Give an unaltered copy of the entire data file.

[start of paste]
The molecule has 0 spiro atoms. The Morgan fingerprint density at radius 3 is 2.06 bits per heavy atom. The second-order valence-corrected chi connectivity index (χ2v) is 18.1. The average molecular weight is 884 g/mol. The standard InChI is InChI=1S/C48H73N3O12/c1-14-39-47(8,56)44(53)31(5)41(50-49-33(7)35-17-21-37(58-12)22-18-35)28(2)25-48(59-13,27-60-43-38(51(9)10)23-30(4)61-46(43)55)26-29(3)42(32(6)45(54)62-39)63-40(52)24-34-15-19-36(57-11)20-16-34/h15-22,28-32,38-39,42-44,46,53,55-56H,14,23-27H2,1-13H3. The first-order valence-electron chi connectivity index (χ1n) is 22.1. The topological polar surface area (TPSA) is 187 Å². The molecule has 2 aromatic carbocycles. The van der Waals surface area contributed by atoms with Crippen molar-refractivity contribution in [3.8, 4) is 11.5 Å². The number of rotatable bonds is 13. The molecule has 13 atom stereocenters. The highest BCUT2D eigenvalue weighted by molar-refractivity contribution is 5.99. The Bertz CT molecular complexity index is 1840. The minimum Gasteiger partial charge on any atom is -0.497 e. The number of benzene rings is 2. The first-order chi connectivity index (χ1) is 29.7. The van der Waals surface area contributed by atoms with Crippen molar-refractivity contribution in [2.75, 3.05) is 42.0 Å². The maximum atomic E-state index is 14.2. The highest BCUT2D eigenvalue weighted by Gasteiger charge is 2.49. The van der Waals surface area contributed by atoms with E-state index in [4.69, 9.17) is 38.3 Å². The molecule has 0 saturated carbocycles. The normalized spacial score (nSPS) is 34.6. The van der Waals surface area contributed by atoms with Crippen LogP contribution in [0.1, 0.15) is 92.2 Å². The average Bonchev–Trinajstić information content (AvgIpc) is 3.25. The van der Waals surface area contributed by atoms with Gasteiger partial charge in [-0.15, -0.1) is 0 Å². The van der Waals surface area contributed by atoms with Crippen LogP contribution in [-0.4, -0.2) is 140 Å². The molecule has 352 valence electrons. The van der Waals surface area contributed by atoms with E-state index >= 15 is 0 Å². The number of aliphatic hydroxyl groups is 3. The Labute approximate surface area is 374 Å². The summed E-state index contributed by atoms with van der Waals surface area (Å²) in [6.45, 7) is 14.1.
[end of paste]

The molecule has 0 spiro atoms. The Morgan fingerprint density at radius 3 is 2.06 bits per heavy atom. The second-order valence-corrected chi connectivity index (χ2v) is 18.1. The average molecular weight is 884 g/mol. The standard InChI is InChI=1S/C48H73N3O12/c1-14-39-47(8,56)44(53)31(5)41(50-49-33(7)35-17-21-37(58-12)22-18-35)28(2)25-48(59-13,27-60-43-38(51(9)10)23-30(4)61-46(43)55)26-29(3)42(32(6)45(54)62-39)63-40(52)24-34-15-19-36(57-11)20-16-34/h15-22,28-32,38-39,42-44,46,53,55-56H,14,23-27H2,1-13H3. The first-order valence-electron chi connectivity index (χ1n) is 22.1. The topological polar surface area (TPSA) is 187 Å². The molecule has 2 aromatic carbocycles. The van der Waals surface area contributed by atoms with Crippen molar-refractivity contribution in [3.8, 4) is 11.5 Å². The number of rotatable bonds is 13. The molecule has 13 atom stereocenters. The highest BCUT2D eigenvalue weighted by molar-refractivity contribution is 5.99. The Bertz CT molecular complexity index is 1840. The minimum Gasteiger partial charge on any atom is -0.497 e. The number of benzene rings is 2. The first-order chi connectivity index (χ1) is 29.7. The van der Waals surface area contributed by atoms with Crippen molar-refractivity contribution in [2.75, 3.05) is 42.0 Å². The maximum atomic E-state index is 14.2. The highest BCUT2D eigenvalue weighted by Gasteiger charge is 2.49. The van der Waals surface area contributed by atoms with E-state index in [4.69, 9.17) is 38.3 Å². The molecule has 0 saturated carbocycles. The normalized spacial score (nSPS) is 34.6. The van der Waals surface area contributed by atoms with Crippen LogP contribution in [0.1, 0.15) is 92.2 Å². The average Bonchev–Trinajstić information content (AvgIpc) is 3.25. The van der Waals surface area contributed by atoms with Gasteiger partial charge in [-0.15, -0.1) is 0 Å². The van der Waals surface area contributed by atoms with Crippen LogP contribution in [-0.4, -0.2) is 140 Å². The molecule has 352 valence electrons. The van der Waals surface area contributed by atoms with E-state index >= 15 is 0 Å². The number of aliphatic hydroxyl groups is 3. The Labute approximate surface area is 374 Å². The summed E-state index contributed by atoms with van der Waals surface area (Å²) in [6.45, 7) is 14.1.